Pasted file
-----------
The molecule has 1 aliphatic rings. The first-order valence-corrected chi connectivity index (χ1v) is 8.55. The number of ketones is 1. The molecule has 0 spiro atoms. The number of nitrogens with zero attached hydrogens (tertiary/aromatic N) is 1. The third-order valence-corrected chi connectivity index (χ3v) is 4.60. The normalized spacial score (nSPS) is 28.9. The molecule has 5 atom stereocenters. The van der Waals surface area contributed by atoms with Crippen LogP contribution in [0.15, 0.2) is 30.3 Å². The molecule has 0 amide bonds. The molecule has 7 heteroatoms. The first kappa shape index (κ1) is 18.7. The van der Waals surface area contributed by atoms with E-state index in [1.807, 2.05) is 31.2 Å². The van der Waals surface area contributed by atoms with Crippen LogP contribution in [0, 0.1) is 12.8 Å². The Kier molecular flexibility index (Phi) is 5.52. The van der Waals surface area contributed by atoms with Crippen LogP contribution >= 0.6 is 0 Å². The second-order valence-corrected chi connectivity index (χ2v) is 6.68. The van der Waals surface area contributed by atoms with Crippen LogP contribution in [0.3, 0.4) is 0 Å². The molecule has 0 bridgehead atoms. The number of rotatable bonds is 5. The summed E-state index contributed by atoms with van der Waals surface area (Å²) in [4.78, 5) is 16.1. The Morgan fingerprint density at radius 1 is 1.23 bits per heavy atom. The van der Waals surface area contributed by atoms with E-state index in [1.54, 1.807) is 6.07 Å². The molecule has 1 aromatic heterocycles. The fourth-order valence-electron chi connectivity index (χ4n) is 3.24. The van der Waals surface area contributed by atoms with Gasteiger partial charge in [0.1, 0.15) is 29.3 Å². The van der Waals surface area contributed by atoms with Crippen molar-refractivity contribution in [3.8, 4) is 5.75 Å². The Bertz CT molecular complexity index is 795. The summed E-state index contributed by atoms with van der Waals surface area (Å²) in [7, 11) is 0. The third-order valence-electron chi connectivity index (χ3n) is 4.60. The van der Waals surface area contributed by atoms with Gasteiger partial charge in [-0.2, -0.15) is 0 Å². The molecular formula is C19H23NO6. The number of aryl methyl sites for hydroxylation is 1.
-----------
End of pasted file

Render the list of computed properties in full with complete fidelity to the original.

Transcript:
The molecule has 1 aliphatic rings. The first-order valence-corrected chi connectivity index (χ1v) is 8.55. The number of ketones is 1. The molecule has 0 spiro atoms. The number of nitrogens with zero attached hydrogens (tertiary/aromatic N) is 1. The third-order valence-corrected chi connectivity index (χ3v) is 4.60. The normalized spacial score (nSPS) is 28.9. The molecule has 5 atom stereocenters. The van der Waals surface area contributed by atoms with Crippen LogP contribution in [0.15, 0.2) is 30.3 Å². The molecule has 0 amide bonds. The molecule has 7 heteroatoms. The first kappa shape index (κ1) is 18.7. The van der Waals surface area contributed by atoms with E-state index in [1.807, 2.05) is 31.2 Å². The van der Waals surface area contributed by atoms with Crippen LogP contribution in [0, 0.1) is 12.8 Å². The Kier molecular flexibility index (Phi) is 5.52. The van der Waals surface area contributed by atoms with Crippen LogP contribution >= 0.6 is 0 Å². The second-order valence-corrected chi connectivity index (χ2v) is 6.68. The van der Waals surface area contributed by atoms with Crippen LogP contribution in [0.3, 0.4) is 0 Å². The molecule has 0 bridgehead atoms. The number of rotatable bonds is 5. The summed E-state index contributed by atoms with van der Waals surface area (Å²) in [4.78, 5) is 16.1. The Morgan fingerprint density at radius 1 is 1.23 bits per heavy atom. The van der Waals surface area contributed by atoms with E-state index in [1.54, 1.807) is 6.07 Å². The molecule has 1 aromatic heterocycles. The fourth-order valence-electron chi connectivity index (χ4n) is 3.24. The van der Waals surface area contributed by atoms with Gasteiger partial charge in [0.1, 0.15) is 29.3 Å². The van der Waals surface area contributed by atoms with Crippen molar-refractivity contribution in [3.8, 4) is 5.75 Å². The Bertz CT molecular complexity index is 795. The summed E-state index contributed by atoms with van der Waals surface area (Å²) in [7, 11) is 0. The third-order valence-electron chi connectivity index (χ3n) is 4.60. The van der Waals surface area contributed by atoms with Gasteiger partial charge in [-0.2, -0.15) is 0 Å². The molecular formula is C19H23NO6. The number of aryl methyl sites for hydroxylation is 1.